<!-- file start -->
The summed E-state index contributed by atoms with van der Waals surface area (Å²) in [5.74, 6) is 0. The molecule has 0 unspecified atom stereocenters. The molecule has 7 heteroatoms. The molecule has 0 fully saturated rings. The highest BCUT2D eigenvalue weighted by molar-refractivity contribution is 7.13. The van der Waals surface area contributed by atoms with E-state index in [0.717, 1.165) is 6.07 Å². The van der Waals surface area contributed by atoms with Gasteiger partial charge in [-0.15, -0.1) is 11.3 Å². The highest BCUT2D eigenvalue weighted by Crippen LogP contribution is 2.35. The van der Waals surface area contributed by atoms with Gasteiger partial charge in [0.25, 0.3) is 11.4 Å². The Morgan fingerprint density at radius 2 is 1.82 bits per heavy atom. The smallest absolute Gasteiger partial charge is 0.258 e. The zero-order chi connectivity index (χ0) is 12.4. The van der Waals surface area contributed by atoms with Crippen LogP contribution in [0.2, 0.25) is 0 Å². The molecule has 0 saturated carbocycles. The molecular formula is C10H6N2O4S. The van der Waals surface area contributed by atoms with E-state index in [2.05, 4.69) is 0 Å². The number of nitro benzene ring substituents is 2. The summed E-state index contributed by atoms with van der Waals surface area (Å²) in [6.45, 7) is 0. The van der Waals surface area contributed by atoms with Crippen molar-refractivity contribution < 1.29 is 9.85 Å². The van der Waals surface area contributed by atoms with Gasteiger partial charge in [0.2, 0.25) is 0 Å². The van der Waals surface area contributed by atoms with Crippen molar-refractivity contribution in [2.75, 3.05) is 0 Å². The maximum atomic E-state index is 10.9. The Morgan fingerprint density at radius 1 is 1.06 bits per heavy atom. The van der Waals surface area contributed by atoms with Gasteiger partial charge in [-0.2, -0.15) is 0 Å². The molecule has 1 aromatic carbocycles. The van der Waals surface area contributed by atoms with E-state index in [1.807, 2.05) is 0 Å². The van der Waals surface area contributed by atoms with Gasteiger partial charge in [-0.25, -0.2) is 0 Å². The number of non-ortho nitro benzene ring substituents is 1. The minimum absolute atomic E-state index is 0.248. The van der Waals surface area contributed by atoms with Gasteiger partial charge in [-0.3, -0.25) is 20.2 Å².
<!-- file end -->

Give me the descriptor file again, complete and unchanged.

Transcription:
The summed E-state index contributed by atoms with van der Waals surface area (Å²) in [5.74, 6) is 0. The molecule has 0 unspecified atom stereocenters. The molecule has 7 heteroatoms. The molecule has 0 fully saturated rings. The highest BCUT2D eigenvalue weighted by molar-refractivity contribution is 7.13. The van der Waals surface area contributed by atoms with E-state index in [0.717, 1.165) is 6.07 Å². The van der Waals surface area contributed by atoms with Gasteiger partial charge in [-0.15, -0.1) is 11.3 Å². The highest BCUT2D eigenvalue weighted by Crippen LogP contribution is 2.35. The van der Waals surface area contributed by atoms with Gasteiger partial charge in [0.25, 0.3) is 11.4 Å². The Morgan fingerprint density at radius 2 is 1.82 bits per heavy atom. The smallest absolute Gasteiger partial charge is 0.258 e. The zero-order chi connectivity index (χ0) is 12.4. The van der Waals surface area contributed by atoms with Crippen LogP contribution in [0.2, 0.25) is 0 Å². The molecule has 0 saturated carbocycles. The molecular formula is C10H6N2O4S. The van der Waals surface area contributed by atoms with E-state index in [2.05, 4.69) is 0 Å². The number of nitro benzene ring substituents is 2. The summed E-state index contributed by atoms with van der Waals surface area (Å²) in [6.45, 7) is 0. The van der Waals surface area contributed by atoms with Crippen molar-refractivity contribution < 1.29 is 9.85 Å². The van der Waals surface area contributed by atoms with Gasteiger partial charge in [0.2, 0.25) is 0 Å². The van der Waals surface area contributed by atoms with Crippen molar-refractivity contribution in [2.75, 3.05) is 0 Å². The maximum atomic E-state index is 10.9. The Morgan fingerprint density at radius 1 is 1.06 bits per heavy atom. The van der Waals surface area contributed by atoms with Gasteiger partial charge in [-0.2, -0.15) is 0 Å². The molecule has 1 aromatic carbocycles. The van der Waals surface area contributed by atoms with E-state index in [1.807, 2.05) is 0 Å². The van der Waals surface area contributed by atoms with Gasteiger partial charge in [-0.25, -0.2) is 0 Å². The number of non-ortho nitro benzene ring substituents is 1. The minimum absolute atomic E-state index is 0.248. The van der Waals surface area contributed by atoms with Gasteiger partial charge in [-0.3, -0.25) is 20.2 Å².